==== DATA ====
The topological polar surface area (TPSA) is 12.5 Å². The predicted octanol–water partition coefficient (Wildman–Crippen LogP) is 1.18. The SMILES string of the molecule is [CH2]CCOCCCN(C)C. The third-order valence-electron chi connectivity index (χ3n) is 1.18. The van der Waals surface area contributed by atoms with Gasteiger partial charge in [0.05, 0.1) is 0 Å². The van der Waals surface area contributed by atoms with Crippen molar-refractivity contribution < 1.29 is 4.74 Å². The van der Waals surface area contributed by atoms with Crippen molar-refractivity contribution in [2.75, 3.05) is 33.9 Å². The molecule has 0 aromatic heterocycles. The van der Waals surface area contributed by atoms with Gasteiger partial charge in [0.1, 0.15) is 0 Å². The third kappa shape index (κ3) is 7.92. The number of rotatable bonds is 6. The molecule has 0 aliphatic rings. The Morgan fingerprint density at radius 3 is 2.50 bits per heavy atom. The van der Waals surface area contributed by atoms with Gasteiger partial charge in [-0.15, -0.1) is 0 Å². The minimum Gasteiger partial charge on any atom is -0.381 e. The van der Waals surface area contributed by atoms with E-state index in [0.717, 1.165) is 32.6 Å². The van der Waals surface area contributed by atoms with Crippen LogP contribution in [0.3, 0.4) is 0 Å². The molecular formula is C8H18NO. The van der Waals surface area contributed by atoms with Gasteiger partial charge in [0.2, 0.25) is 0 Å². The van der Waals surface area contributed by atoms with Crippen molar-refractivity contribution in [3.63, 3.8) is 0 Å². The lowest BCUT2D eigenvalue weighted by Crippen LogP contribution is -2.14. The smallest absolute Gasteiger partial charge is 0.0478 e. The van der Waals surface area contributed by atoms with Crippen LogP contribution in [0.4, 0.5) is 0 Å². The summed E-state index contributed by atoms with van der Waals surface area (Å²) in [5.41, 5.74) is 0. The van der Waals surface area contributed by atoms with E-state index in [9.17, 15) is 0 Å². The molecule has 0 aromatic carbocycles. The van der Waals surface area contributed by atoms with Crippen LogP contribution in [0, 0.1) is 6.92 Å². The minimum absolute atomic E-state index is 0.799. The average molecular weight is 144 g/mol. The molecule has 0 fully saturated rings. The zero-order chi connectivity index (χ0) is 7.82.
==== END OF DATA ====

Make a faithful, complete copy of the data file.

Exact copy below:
The topological polar surface area (TPSA) is 12.5 Å². The predicted octanol–water partition coefficient (Wildman–Crippen LogP) is 1.18. The SMILES string of the molecule is [CH2]CCOCCCN(C)C. The third-order valence-electron chi connectivity index (χ3n) is 1.18. The van der Waals surface area contributed by atoms with Gasteiger partial charge in [0.05, 0.1) is 0 Å². The van der Waals surface area contributed by atoms with Crippen molar-refractivity contribution < 1.29 is 4.74 Å². The van der Waals surface area contributed by atoms with Crippen molar-refractivity contribution in [2.75, 3.05) is 33.9 Å². The molecule has 0 aromatic heterocycles. The van der Waals surface area contributed by atoms with Gasteiger partial charge in [0.1, 0.15) is 0 Å². The third kappa shape index (κ3) is 7.92. The number of rotatable bonds is 6. The molecule has 0 aliphatic rings. The Morgan fingerprint density at radius 3 is 2.50 bits per heavy atom. The van der Waals surface area contributed by atoms with Gasteiger partial charge in [-0.15, -0.1) is 0 Å². The minimum Gasteiger partial charge on any atom is -0.381 e. The van der Waals surface area contributed by atoms with E-state index in [0.717, 1.165) is 32.6 Å². The van der Waals surface area contributed by atoms with Crippen LogP contribution in [0.3, 0.4) is 0 Å². The molecular formula is C8H18NO. The van der Waals surface area contributed by atoms with Gasteiger partial charge in [0.2, 0.25) is 0 Å². The van der Waals surface area contributed by atoms with Crippen molar-refractivity contribution in [3.63, 3.8) is 0 Å². The lowest BCUT2D eigenvalue weighted by Crippen LogP contribution is -2.14. The smallest absolute Gasteiger partial charge is 0.0478 e. The van der Waals surface area contributed by atoms with Crippen LogP contribution in [0.4, 0.5) is 0 Å². The summed E-state index contributed by atoms with van der Waals surface area (Å²) in [5.41, 5.74) is 0. The van der Waals surface area contributed by atoms with E-state index in [9.17, 15) is 0 Å². The molecule has 0 aromatic carbocycles. The van der Waals surface area contributed by atoms with Crippen LogP contribution in [0, 0.1) is 6.92 Å². The minimum absolute atomic E-state index is 0.799. The average molecular weight is 144 g/mol. The molecule has 0 fully saturated rings. The zero-order chi connectivity index (χ0) is 7.82.